Wednesday whys: Critical time for cap planning
Why is today such an important day of the year for the NFL salary cap?
Today marks the turn of the calendar in which all players on teams count toward the salary cap.
When the 2009 league year started on Feb. 27, that date marked the beginning of the “Top 51” view of the salary cap. In other words, from Feb. 27 until today, only the highest 51 salaries on a team counted toward the cap, with all amounts below those falling out. That allowed teams to do two things: (1) carry full rosters of 80 players with only the highest 51 counting, and (2) net the cost of signing new players against the 51st salary. For instance, if a team signed a new player for a salary of $1 million, it would knock out the 51st salary on the team that was, say, $350,000, meaning the team only need to have $650,000, not $1 million, of available room to sign the player.
As of now, every single team expense counts against the cap: players 52 and 53, all eight practice squad players, all LTBE (likely to be earned) incentives, all workout bonuses, all roster bonuses, all prorated signing bonuses, all salaries on injured reserve, all injury settlements, all grievance charges, all non-roster (dead) money from players no longer on the team, etc. It all counts, and it will all continue to count, as there is no cap-dumping into the subsequent year for the first time (since there is no cap next year).
Cap planning becomes paramount at this time of year, and this year more than any other, as teams must budget accordingly to effectively use their remaining cap room – as, again, none can be carried over into 2010 --while leaving room for any potential earned incentives and/or extensions.
Why is it unlikely that veteran players such as Jeff Garcia, A.J. Feeley, Zach Thomas, Jon Runyan, Sean Mahan and others will be signed this week?
The reason is the rule requiring vested veterans who are on opening-day rosters to receive full salary in the form of termination pay if they are released. Teams are careful to note any vested players on their roster at the start of the season, as they are financially committed to them for the year.
This doesn’t mean that these players won’t be signed soon, but it’s unlikely to be this week. After this week, the requirement to vested players is a four-week requirement, a far cry from a full year.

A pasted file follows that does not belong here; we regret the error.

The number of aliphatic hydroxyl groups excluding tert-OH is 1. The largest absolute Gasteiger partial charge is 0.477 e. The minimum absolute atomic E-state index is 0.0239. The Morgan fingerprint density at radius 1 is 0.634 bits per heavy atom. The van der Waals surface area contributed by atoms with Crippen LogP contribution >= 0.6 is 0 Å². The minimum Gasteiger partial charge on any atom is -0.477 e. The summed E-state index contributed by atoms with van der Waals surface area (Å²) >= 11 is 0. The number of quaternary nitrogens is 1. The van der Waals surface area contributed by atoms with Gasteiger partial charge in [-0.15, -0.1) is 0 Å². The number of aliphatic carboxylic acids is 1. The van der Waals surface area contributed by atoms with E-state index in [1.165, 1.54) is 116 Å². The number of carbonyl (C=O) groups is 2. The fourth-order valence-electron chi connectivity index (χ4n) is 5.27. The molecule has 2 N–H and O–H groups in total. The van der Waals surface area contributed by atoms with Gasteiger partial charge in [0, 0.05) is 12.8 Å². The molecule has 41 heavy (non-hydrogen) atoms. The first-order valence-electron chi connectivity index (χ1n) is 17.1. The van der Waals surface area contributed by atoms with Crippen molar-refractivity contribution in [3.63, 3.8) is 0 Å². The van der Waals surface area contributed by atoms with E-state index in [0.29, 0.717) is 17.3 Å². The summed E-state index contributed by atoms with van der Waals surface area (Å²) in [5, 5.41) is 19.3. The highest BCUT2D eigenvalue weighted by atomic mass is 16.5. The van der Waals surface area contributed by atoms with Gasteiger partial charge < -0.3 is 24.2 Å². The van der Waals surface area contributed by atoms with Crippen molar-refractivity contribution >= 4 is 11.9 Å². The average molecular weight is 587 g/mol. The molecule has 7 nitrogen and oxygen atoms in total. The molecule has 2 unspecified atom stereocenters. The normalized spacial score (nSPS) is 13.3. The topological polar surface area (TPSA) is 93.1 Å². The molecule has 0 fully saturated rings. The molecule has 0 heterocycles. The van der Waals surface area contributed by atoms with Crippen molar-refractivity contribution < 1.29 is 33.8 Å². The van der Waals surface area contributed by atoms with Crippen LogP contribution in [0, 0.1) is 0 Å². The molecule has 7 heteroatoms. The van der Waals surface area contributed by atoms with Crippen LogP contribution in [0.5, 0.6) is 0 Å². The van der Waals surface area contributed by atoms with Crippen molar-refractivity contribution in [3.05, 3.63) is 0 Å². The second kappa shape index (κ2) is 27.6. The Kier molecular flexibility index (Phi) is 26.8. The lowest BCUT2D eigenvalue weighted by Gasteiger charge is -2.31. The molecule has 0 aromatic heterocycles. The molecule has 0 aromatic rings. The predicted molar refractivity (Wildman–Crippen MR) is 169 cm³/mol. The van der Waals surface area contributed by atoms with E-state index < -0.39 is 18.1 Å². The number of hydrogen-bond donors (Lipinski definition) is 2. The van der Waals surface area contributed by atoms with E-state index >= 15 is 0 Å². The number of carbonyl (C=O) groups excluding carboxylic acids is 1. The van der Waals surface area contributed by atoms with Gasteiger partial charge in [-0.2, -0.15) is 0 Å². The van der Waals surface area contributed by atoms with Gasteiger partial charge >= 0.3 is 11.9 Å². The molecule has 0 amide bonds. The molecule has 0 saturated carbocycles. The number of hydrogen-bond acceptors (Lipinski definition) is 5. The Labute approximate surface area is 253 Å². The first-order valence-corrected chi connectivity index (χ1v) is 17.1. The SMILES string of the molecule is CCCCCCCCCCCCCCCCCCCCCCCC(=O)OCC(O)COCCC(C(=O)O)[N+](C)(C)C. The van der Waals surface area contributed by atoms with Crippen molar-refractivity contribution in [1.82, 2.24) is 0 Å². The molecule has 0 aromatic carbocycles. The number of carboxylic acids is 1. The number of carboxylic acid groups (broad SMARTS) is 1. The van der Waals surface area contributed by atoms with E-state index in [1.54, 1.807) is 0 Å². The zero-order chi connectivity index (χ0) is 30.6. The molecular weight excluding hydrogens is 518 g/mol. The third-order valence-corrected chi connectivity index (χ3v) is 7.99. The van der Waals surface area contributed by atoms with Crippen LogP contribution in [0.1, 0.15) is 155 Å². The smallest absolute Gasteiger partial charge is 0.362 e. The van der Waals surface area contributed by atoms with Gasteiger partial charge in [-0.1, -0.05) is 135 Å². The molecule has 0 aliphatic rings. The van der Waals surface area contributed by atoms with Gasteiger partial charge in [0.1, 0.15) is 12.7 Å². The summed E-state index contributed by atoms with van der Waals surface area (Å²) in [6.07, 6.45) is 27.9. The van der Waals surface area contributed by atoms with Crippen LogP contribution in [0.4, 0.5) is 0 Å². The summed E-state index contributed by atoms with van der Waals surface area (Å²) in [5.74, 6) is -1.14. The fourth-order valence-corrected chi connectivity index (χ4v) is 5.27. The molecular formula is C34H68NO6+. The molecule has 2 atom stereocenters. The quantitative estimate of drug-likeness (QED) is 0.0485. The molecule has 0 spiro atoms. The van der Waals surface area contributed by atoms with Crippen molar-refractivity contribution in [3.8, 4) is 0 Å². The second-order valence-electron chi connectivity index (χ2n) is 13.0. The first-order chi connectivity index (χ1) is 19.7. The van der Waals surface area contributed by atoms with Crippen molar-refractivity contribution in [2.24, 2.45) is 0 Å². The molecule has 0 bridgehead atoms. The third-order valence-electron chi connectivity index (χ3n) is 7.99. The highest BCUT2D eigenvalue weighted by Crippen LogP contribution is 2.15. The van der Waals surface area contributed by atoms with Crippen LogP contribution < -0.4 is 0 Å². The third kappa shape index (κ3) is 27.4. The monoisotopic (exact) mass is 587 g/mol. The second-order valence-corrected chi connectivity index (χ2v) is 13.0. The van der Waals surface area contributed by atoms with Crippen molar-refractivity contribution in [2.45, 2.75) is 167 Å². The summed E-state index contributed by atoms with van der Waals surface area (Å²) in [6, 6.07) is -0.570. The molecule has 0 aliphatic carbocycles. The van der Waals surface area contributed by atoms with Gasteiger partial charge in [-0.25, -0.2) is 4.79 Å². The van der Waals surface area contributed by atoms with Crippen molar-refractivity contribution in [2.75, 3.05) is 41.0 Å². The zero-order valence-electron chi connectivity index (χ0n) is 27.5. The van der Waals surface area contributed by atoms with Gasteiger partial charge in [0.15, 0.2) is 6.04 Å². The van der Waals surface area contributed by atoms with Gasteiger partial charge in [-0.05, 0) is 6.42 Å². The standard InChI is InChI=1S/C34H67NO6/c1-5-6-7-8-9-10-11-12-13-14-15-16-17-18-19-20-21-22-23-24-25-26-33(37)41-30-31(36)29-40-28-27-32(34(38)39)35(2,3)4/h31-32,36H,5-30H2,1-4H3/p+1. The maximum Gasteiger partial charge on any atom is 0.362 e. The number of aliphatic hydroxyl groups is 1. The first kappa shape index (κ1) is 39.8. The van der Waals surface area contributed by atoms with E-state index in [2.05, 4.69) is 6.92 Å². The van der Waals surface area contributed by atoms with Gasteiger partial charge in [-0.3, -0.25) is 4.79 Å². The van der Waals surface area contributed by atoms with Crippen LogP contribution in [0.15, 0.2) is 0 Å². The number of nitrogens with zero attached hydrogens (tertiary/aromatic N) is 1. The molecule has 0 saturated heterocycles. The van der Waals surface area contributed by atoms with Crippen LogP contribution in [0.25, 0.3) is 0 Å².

Teams routinely play the circumvention game during this week, signing a vested veteran early in the week and releasing him before the weekend, thus avoiding the termination pay requirement. In that case, the player gets paid his week’s salary but doesn’t count on the opening-day roster for those purposes. I’ve seen firsthand teams play fast and loose with these rules, and it was frustrating to deal with from a competitive standpoint.
Why hasn’t Richard Seymour reported to the Raiders, and why are his options very limited?
Seymour has been slow to report to the team that just acquired him through a trade, the Oakland Raiders. Why? You know the answer: Follow the money.
Seymour is in the last year of his contract and is approaching the wrong side of age 30. Thus, he would certainly like some assurances – the financial kind -- about his future. Those assurances could come in the form of a formal promise by the Raiders not to tender him as the franchise player next year, or they could come in the form of a new contract. Once he reports to the Raiders, his leverage for a new contract lessens. So he is likely using this time to try to influence some concessions from a team that has been very, shall we say, player-friendly in compensation.
Having said that, the Raiders have the leverage here. Seymour, as part of the NFL Players Association and its collectively bargained agreement with the NFL, is subject to trade and having his contract assigned to another club, as it has been. He can report or be subject to the reserve/did not report list, which would force him to miss the season (as the Patriots did with Terry Glenn a few years ago). Seymour does not have a no-trade clause in his contract, a rarity in the NFL (only the Redskins’ Andre Carter and the Cardinals’ Larry Fitzgerald have them).
The only unknown factor is the wording of the trade papers between the two clubs. In the event there is some requirement about signing Seymour to an extension or the like, things could be different.
My sense is that Seymour will be in uniform on Monday night to collect 1/17th of his $3.7M salary, or $217,650 in pay for the week.
Why are Matthew Stafford and Mark Sanchez starting for their teams in Week 1 of their careers?
Follow the money. The Lions ($41.7M in guaranteed money) and the Jets ($28M) want to start getting some ROI (return on investment) as soon as possible.
And for my Pet Peeve Why of the Week:
Why, in team preseason scouting reports, do writers discuss released players in the context that teams will miss them?
If the Colts were going to miss Marvin Harrison, if the Saints were going to miss Deuce McAllister, if the Buccaneers were going to miss Derrick Brooks, if the Cowboys were going to miss Terrell Owens, they wouldn’t have let them go. No one should forecast these teams’ seasons as if the players left willingly when the teams tried to keep them. That wasn’t the case.
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